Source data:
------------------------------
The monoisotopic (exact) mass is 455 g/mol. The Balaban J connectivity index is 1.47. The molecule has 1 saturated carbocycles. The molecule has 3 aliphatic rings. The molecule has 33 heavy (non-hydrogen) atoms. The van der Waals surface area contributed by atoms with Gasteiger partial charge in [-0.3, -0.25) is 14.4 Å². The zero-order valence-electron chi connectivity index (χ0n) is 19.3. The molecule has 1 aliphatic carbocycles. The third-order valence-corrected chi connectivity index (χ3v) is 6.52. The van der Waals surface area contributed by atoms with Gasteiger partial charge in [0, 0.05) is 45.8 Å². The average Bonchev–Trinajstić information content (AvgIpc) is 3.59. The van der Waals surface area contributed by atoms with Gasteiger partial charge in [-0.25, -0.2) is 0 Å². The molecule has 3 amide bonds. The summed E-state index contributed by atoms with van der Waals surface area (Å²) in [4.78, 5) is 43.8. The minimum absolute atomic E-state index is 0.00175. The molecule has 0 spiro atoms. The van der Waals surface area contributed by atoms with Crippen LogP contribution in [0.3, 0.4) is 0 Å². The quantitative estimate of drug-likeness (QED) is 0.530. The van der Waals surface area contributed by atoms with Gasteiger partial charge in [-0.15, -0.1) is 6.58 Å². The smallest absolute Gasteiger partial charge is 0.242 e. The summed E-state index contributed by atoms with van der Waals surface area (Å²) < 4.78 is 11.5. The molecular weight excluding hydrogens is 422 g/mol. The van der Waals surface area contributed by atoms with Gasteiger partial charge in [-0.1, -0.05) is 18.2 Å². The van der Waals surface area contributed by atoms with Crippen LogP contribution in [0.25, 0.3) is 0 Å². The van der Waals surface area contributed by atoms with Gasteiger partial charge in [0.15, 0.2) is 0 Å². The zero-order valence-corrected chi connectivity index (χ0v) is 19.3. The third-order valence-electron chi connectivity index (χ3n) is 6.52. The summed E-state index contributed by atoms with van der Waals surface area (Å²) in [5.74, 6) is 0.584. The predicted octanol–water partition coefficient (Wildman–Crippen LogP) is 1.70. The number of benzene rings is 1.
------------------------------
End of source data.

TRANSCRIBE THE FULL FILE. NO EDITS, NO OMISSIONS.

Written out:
The monoisotopic (exact) mass is 455 g/mol. The Balaban J connectivity index is 1.47. The molecule has 1 saturated carbocycles. The molecule has 3 aliphatic rings. The molecule has 33 heavy (non-hydrogen) atoms. The van der Waals surface area contributed by atoms with Gasteiger partial charge in [-0.3, -0.25) is 14.4 Å². The zero-order valence-electron chi connectivity index (χ0n) is 19.3. The molecule has 1 aliphatic carbocycles. The third-order valence-corrected chi connectivity index (χ3v) is 6.52. The van der Waals surface area contributed by atoms with Gasteiger partial charge in [0, 0.05) is 45.8 Å². The average Bonchev–Trinajstić information content (AvgIpc) is 3.59. The van der Waals surface area contributed by atoms with Gasteiger partial charge in [-0.25, -0.2) is 0 Å². The molecule has 3 amide bonds. The summed E-state index contributed by atoms with van der Waals surface area (Å²) in [4.78, 5) is 43.8. The minimum absolute atomic E-state index is 0.00175. The molecule has 0 spiro atoms. The van der Waals surface area contributed by atoms with Crippen LogP contribution in [0.3, 0.4) is 0 Å². The quantitative estimate of drug-likeness (QED) is 0.530. The van der Waals surface area contributed by atoms with Gasteiger partial charge in [-0.15, -0.1) is 6.58 Å². The smallest absolute Gasteiger partial charge is 0.242 e. The summed E-state index contributed by atoms with van der Waals surface area (Å²) < 4.78 is 11.5. The molecular weight excluding hydrogens is 422 g/mol. The van der Waals surface area contributed by atoms with Gasteiger partial charge in [-0.1, -0.05) is 18.2 Å². The van der Waals surface area contributed by atoms with Crippen LogP contribution in [0.25, 0.3) is 0 Å². The van der Waals surface area contributed by atoms with Gasteiger partial charge in [0.15, 0.2) is 0 Å². The zero-order valence-corrected chi connectivity index (χ0v) is 19.3. The third-order valence-electron chi connectivity index (χ3n) is 6.52. The summed E-state index contributed by atoms with van der Waals surface area (Å²) in [5.74, 6) is 0.584. The predicted octanol–water partition coefficient (Wildman–Crippen LogP) is 1.70. The number of benzene rings is 1.